Over the last three to four decades, and with a special intensity since September 11th, 2001, they have built cyber-barriers that are every bit, if not more, impregnable than the walls that protected their medieval progenitors. And they have actively fomented the idea through their control of the media, that, as wrong as we might feel it to be, there is nothing we can do about it

And maybe they’re right. 

But then again, the first feudalism eventually did end. 


When growing numbers of the serfs realized that the threats “out there” that the lord claimed he was protecting them from with his occasional offers of refuge and safety within the walls, were not nearly as bad as he and his noble friends, and their in-house clerics said they were. 

And with this realization they began to turn their eyes away from the thick walls that towered over their hovels and toward the horizon leading to the burghs, where one could live much more fully on the basis of his beliefs, skills, and convictions. 

Our modern age, undergirded by the idea of linear time and linear progress, has an obvious bias toward doing; that is, toward resolving problems through purposeful, forward-looking actions

This can obscure the fact that many improvements to our vital circumstance can also be achieved, not by doing more, but by simply ceasing to do many of the counterproductive things we have, out of laziness or unconsciousness, turned into key elements of our daily life. 

Of all of these negative habits, perhaps none is more counterproductive than passively accepting the parameters of “reality” as articulated by supposedly wise and benevolent others. There are, of course today, as there were during medieval feudalism, a number of wonderfully wise and benevolent people out there. But in times of cultural disintegration such as our own they tend to be rather few and far between.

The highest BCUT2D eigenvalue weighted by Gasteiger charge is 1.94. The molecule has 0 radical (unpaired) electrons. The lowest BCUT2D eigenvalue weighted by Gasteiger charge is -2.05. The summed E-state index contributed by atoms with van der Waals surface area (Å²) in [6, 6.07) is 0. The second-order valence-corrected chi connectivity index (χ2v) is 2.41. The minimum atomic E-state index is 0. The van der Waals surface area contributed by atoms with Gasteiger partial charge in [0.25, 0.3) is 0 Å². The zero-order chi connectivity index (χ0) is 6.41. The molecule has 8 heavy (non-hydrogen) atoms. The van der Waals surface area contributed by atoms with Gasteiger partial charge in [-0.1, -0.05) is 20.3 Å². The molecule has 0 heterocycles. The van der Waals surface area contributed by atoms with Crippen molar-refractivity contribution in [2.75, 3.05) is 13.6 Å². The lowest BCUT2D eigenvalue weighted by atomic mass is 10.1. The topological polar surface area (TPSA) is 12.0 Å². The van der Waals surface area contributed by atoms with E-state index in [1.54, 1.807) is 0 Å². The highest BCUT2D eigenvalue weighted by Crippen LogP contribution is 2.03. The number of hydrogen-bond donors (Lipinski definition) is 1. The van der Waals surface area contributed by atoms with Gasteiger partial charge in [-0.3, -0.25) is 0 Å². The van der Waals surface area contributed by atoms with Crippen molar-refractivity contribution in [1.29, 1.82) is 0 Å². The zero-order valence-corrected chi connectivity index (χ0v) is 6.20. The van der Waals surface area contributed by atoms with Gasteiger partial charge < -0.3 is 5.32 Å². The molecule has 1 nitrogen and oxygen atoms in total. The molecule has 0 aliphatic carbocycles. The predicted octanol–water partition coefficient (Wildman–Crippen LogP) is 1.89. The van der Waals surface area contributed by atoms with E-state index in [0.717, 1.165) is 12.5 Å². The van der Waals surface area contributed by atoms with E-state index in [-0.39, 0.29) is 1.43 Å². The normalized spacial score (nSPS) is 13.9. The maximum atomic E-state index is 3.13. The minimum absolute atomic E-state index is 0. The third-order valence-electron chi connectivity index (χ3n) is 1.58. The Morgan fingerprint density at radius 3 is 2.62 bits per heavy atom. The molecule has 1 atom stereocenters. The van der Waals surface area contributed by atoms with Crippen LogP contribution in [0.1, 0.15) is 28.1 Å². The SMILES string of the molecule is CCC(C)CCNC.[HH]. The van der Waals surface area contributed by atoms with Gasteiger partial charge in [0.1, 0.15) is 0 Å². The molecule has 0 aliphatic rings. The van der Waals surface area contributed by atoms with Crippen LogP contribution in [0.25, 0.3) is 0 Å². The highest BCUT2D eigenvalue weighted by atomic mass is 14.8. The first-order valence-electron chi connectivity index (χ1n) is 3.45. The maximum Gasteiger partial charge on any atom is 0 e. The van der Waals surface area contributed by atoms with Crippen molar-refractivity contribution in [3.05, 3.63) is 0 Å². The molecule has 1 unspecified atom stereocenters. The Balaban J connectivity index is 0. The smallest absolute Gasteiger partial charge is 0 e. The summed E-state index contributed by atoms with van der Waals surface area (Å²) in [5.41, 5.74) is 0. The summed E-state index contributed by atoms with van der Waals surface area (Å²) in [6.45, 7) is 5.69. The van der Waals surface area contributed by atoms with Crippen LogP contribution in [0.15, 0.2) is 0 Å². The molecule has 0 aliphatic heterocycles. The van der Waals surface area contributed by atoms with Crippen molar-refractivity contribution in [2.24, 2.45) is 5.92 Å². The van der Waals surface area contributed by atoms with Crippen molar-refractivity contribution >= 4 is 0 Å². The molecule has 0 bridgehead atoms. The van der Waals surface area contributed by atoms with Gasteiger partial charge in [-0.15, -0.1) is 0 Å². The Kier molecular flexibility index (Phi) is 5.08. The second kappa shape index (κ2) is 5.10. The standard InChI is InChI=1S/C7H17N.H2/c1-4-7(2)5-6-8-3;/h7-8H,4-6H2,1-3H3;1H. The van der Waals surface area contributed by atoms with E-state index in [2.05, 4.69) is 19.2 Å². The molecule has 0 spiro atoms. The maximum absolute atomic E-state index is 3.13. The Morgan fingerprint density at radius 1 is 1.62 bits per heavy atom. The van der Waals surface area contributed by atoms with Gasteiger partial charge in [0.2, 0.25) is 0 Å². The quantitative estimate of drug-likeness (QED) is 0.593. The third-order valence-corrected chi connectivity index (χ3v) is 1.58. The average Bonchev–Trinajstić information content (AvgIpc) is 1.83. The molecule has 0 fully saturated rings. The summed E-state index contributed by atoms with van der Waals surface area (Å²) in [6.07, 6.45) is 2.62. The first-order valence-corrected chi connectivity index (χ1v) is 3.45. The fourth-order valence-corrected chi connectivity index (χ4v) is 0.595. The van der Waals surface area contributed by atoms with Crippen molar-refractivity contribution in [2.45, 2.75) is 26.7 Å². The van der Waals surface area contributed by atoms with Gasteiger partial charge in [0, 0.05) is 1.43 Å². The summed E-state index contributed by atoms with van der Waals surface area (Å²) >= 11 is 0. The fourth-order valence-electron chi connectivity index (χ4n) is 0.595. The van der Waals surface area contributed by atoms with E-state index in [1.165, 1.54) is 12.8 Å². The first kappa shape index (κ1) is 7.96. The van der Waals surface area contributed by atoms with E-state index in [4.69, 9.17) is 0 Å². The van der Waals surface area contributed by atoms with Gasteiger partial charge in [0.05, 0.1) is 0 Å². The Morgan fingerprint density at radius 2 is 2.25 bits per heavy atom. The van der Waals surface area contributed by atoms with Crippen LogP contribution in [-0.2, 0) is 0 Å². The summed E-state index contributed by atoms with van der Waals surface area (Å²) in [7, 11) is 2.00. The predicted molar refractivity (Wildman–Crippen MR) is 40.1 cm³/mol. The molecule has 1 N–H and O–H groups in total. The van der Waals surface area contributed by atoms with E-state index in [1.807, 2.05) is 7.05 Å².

As Covid showed us, an unusually high number of those trotted out to us by our “noble” class as possessing inordinate wisdom are little more than self-interested charlatans. 

But they retain much of their prominence because many people, having been told again and again that their own observational and reasoning skills are terminally inadequate, hand over those tasks to those presented to them as inordinately wise. 

How about if we stop doing that? 

If we do, we’ll strengthen ourselves and our fast-fading skills of discernment while depriving the self-interested charlatans of most, if not all,  of their remaining aura of respectability. 

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  • Thomas Harrington

    Thomas Harrington, Senior Brownstone Scholar and Brownstone Fellow, is Professor Emeritus of Hispanic Studies at Trinity College in Hartford, CT, where he taught for 24 years. His research is on Iberian movements of national identity and contemporary Catalan culture. His essays are published at Words in The Pursuit of Light.